The weeping cherry tree is one of the most elegant ornamental plants. At its best in the spring when its arching branches are covered with white or pink flowers. The weeping cherry tree is a great way to add height and structure to a garden. They are also an elegant way of introducing soft focus to a space. It is little wonder, therefore, that the weeping cherry tree is an incredibly popular ornamental plant.
Here is our go-to guide to planting and caring for your own weeping cherry tree. By following the advice and information in this guide you will be able to enjoy your own weeping cherry tree for many years to come.
The elegant, arching flower filled stems have helped to make this one of the most popular ornamental plants.
Why is the Weeping Cherry Tree Considered Difficult to Grow?
Some people believe that the weeping cherry tree is difficult to grow. But, with a little time and effort on your part, this is simply not the case. Remember, it is always important to know how to care for any plant before you invest your time and money.
The main reason why the weeping cherry tree is considered a difficult plant is that it is prone to failing shortly after transplanting. Young plants in particular are prone to this issue.
Trees often struggle during and after the transplantation process because it can cause undue stress to the roots and foliage. This stress can cause the plants to wilt. In the worst cases, transplant stress can kill the plant. However, with the correct care the plant can recover. Correctly planting in a favorable position also helps to negate this issue.
Grafted Weeping Cherry Trees
Weeping cherry trees can either weep naturally or are two trees grafted together to produce the cascading effect.
The root system and trunk make up the lower part of a grafted weeping cherry. This section is known as the rootstock. The top part, known as the top-graft, is the plant’s weeping branches.
Many people believe that the grafted weeping cherry tree is difficult to grow. This is incorrect. While they may require a little extra attention, care is still pleasingly straightforward.
Different Varieties of Weeping Cherry Tree
Take the time to find a plant that suits your space and growing situation. There are a number of different cultivars available, ranging in size from compact 8 ft plants to large 40 ft specimens. Selecting a suitable plant makes cultivation a lot easier.
The Higan variety (Prunus subhirtella Pendula) is prized for its masses of white and pink flowers. Suitable for USDA Zones 4 to 8, Higan cultivars can reach a height of between 20 and 30 ft and have a maximum spread of 25 ft. For something a little different try Plena Rosea. This is a Higan cultivar that produces attractive, double pink blooms.
A reliable hybrid, Snow Fountains (Prunus Snow Fountains) is best suited to USDA Zones 5 to 8. A slow growing cultivar, Snow Fountains produces masses of attractive white flowers. When fully mature the plant has height of 8 to 15 ft and a spread of 6 to 8 ft.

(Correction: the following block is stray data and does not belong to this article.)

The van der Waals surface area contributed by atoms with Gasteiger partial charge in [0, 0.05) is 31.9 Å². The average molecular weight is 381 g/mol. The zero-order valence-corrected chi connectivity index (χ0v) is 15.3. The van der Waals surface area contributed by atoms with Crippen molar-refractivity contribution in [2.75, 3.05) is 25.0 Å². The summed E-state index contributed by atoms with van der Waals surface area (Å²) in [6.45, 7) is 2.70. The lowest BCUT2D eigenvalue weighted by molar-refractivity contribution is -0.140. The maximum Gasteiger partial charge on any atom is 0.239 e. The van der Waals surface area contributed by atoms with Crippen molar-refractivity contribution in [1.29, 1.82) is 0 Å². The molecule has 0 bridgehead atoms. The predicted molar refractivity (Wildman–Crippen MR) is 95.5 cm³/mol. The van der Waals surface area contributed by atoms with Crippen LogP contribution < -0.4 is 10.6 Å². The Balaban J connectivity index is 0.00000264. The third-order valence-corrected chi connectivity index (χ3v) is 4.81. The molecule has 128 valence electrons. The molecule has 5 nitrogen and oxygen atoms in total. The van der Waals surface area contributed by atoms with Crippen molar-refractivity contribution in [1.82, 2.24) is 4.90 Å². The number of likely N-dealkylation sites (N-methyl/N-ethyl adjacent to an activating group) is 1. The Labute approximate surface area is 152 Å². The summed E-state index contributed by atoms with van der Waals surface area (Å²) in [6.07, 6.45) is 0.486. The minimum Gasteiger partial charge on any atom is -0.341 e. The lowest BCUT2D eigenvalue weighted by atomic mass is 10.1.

The plant’s white or pink flowers are a popular sight in spring gardens.
Usually upright plants, there are a few weeping Japanese cherry cultivars such as Cheal’s weeping cherry tree (Prunus serrulata Kiku-shidare-zakura). This cultivar is hardy in USDA Zones 5 to 8. Producing double pink flowers it can reach 10 to 15 ft in both height and spread. Weeping Extraordinaire has a similar spread and reach and is prized for its fluffy, pale pink double blooms. In the fall the plant’s bronze foliage turns to eye-catching shades of bright orange or yellow.
Many people believe that dwarf weeping cherry varieties are also available. This is not true. Smaller plants are usually young plants or saplings. Regular pruning can confine plants to a height of 3 to 5 ft, depending on its age. Growing in large containers can also help to contain the plant’s growth habit.
Where to Plant
Selecting the right location for your weeping cherry tree is important. Planting in a favorable position encourages your plant to flourish. It also helps to reduce potential problems and cuts down on any maintenance you may need to do.
Most varieties of weeping cherry tree are suitable for USDA Zones 5 to 8. Some cultivars may also grow in zones outside this. The plants are hardy in temperatures as low as -10 ℉.
These plants prefer a full sun position but also tolerate partial shade. Try to plant in a position which receives 6 to 8 hours of sunlight every day. If the chosen position has some shelter from the harsh afternoon sun it is ideal.
Your chosen position should also be fairly open. This enables air to freely circulate around the canopy. Good air circulation helps to keep the plant pest and disease free.
The weeping cherry tree prefers a slightly acidic soil, but copes well with neutral soils. The soil should be well draining and light. Working the soil over before planting, removing weeds and stones and breaking up clumps of earth helps to improve drainage.
A soil test kit is an easy way to discover the makeup of your soil before you begin planting. The information provided by the test can be used to amend your soil, creating the perfect growing conditions for your plants.